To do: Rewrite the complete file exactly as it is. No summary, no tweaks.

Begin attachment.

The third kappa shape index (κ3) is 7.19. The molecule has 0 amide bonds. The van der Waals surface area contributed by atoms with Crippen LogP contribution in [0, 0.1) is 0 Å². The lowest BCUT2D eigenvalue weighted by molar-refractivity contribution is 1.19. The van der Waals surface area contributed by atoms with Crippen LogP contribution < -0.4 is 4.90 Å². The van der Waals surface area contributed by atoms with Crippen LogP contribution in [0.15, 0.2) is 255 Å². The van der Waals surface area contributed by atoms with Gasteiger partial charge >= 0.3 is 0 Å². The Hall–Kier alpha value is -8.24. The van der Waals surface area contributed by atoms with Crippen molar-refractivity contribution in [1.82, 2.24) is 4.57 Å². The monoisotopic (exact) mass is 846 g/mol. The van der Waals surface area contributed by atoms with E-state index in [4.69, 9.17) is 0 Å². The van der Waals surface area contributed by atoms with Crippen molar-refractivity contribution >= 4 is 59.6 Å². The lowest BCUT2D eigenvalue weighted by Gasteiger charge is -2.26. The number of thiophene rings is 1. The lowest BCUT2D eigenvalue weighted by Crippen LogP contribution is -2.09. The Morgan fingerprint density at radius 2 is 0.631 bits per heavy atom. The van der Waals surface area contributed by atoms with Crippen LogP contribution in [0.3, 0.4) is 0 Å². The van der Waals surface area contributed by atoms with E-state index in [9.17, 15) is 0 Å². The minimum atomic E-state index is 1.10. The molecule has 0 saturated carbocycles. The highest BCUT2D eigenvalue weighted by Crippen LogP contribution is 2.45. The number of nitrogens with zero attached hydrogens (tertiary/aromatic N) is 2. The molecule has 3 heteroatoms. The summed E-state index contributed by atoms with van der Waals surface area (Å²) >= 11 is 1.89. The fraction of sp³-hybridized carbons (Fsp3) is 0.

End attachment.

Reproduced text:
The third kappa shape index (κ3) is 7.19. The molecule has 0 amide bonds. The van der Waals surface area contributed by atoms with Crippen LogP contribution in [0, 0.1) is 0 Å². The lowest BCUT2D eigenvalue weighted by molar-refractivity contribution is 1.19. The van der Waals surface area contributed by atoms with Crippen LogP contribution < -0.4 is 4.90 Å². The van der Waals surface area contributed by atoms with Crippen LogP contribution in [0.15, 0.2) is 255 Å². The van der Waals surface area contributed by atoms with Gasteiger partial charge >= 0.3 is 0 Å². The Hall–Kier alpha value is -8.24. The van der Waals surface area contributed by atoms with Crippen molar-refractivity contribution in [1.82, 2.24) is 4.57 Å². The monoisotopic (exact) mass is 846 g/mol. The van der Waals surface area contributed by atoms with E-state index in [4.69, 9.17) is 0 Å². The van der Waals surface area contributed by atoms with Crippen molar-refractivity contribution >= 4 is 59.6 Å². The lowest BCUT2D eigenvalue weighted by Gasteiger charge is -2.26. The number of thiophene rings is 1. The lowest BCUT2D eigenvalue weighted by Crippen LogP contribution is -2.09. The Morgan fingerprint density at radius 2 is 0.631 bits per heavy atom. The van der Waals surface area contributed by atoms with Crippen LogP contribution in [0.3, 0.4) is 0 Å². The van der Waals surface area contributed by atoms with E-state index in [9.17, 15) is 0 Å². The minimum atomic E-state index is 1.10. The molecule has 0 saturated carbocycles. The highest BCUT2D eigenvalue weighted by Crippen LogP contribution is 2.45. The number of nitrogens with zero attached hydrogens (tertiary/aromatic N) is 2. The molecule has 3 heteroatoms. The summed E-state index contributed by atoms with van der Waals surface area (Å²) >= 11 is 1.89. The fraction of sp³-hybridized carbons (Fsp3) is 0.